BenG I think you are on to something there. I think that the, shall we say tirelessness, of a piece of music is one indication of its greatness. It's a subjective way of rating music, but musical appreciation is a subjective thing. <BR>Just to show how subjective it is I'll use the example of my brother. He <I>loves</I> to listen to the same piece of music over and over again. He's homeschooled, and I've known him to sit in his room with his CD player set to repeat Beethoven's Choral Fantasy for an entire day. What's more, he will go on doing that for weeks (and I'm not exaggerating). He does this with most pieces of music to which he listens. The Choral Fantasy is the longest-running I've heard so far, but there are some close runners-up. You know, I wasn't there the whole time, but I was mildly sick of the Choral Fantasy when he got done with it. He wasn't; he only switched because he had a new CD to try. So, I think personality enters into this litmus test a great deal. I am much different. This is going to sound like terrible laziness, but I absolutely hate getting a CD out and playing it. The main reason is that I get really diffident when confronted with a plethora of CDs. I can't make up my mind which I want to hear. Even if I do make up my mind, I usually regret my choice. The funny thing is I am quite content with almost anything someone else picks and plays for me. That's one of the reasons I like beethoven radio.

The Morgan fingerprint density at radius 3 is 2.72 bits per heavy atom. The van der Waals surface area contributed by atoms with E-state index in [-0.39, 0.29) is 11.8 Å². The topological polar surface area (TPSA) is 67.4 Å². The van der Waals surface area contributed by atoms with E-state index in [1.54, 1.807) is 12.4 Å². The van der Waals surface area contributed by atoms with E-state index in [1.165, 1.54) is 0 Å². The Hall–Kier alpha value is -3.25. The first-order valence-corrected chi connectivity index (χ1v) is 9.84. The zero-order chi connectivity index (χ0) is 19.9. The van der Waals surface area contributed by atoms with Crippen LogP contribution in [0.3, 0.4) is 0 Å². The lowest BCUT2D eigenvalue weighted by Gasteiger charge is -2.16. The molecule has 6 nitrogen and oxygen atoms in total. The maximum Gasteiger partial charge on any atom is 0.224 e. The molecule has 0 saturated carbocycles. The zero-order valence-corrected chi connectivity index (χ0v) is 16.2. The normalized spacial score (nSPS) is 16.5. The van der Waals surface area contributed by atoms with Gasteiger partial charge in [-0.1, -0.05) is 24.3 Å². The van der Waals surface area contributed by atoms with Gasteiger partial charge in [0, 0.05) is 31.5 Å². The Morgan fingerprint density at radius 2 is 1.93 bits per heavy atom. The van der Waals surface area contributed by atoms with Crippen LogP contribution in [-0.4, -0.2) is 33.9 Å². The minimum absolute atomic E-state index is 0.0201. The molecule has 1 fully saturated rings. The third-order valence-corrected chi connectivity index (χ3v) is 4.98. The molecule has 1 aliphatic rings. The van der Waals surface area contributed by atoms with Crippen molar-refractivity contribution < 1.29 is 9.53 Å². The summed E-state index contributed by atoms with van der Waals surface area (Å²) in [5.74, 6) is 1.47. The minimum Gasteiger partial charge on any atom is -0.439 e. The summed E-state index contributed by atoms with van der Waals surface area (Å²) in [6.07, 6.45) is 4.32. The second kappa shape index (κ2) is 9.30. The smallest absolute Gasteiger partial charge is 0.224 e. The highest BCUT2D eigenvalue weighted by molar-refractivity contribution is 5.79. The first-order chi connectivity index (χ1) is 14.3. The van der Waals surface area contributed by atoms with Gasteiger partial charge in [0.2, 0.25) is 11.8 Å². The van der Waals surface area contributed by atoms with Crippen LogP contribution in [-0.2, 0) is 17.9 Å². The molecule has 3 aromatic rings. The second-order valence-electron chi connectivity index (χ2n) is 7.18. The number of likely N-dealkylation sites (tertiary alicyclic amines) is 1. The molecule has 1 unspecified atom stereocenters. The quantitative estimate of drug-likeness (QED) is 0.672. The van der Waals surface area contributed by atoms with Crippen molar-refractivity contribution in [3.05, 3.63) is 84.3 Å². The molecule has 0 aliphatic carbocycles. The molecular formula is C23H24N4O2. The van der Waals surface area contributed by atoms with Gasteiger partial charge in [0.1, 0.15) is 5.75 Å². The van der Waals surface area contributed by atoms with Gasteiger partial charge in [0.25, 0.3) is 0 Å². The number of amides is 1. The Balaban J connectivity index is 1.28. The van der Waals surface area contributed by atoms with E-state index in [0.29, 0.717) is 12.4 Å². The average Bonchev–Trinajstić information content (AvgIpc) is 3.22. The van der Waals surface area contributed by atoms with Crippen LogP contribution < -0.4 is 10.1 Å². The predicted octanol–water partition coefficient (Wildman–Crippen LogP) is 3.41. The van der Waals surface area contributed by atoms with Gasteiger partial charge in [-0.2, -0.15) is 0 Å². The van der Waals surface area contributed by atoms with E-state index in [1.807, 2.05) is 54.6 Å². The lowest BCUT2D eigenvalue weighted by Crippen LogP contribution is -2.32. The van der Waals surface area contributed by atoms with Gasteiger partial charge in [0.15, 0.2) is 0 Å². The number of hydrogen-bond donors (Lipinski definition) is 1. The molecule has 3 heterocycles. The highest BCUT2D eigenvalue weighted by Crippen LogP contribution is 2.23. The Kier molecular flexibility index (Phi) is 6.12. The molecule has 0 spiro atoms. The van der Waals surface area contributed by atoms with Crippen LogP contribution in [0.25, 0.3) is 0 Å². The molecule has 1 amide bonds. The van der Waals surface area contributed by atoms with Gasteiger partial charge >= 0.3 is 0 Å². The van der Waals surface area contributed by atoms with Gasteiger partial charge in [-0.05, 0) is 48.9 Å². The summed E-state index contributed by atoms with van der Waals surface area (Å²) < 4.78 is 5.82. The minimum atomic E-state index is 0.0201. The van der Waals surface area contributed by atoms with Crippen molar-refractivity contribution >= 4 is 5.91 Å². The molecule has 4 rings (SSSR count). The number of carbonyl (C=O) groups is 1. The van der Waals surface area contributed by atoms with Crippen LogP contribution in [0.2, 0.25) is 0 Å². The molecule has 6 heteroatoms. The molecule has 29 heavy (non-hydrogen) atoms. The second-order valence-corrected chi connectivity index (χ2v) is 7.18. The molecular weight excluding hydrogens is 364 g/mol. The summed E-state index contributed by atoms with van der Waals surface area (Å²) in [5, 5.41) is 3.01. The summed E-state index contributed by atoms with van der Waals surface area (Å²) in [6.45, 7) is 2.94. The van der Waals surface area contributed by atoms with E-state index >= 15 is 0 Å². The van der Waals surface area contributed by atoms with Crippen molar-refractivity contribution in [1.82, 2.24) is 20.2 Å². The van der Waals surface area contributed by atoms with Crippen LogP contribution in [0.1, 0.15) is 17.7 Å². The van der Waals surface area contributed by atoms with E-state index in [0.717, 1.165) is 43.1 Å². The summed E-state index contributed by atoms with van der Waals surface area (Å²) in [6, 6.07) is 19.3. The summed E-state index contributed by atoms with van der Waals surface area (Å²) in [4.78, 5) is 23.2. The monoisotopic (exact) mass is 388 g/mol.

In any case, I think it is a good test, but, like any test of art, it will vary greatly among individuals. Another test might be how universally a piece of music appeals to people, especially over time. <BR>BTW, the Choral Fantasy remains one of my favorite works by Beethoven. Probably I just have a lower tolerance for repetition than some others.
<P> -- EJA<p>[This message has been edited by EJA (edited 03-28-2001).]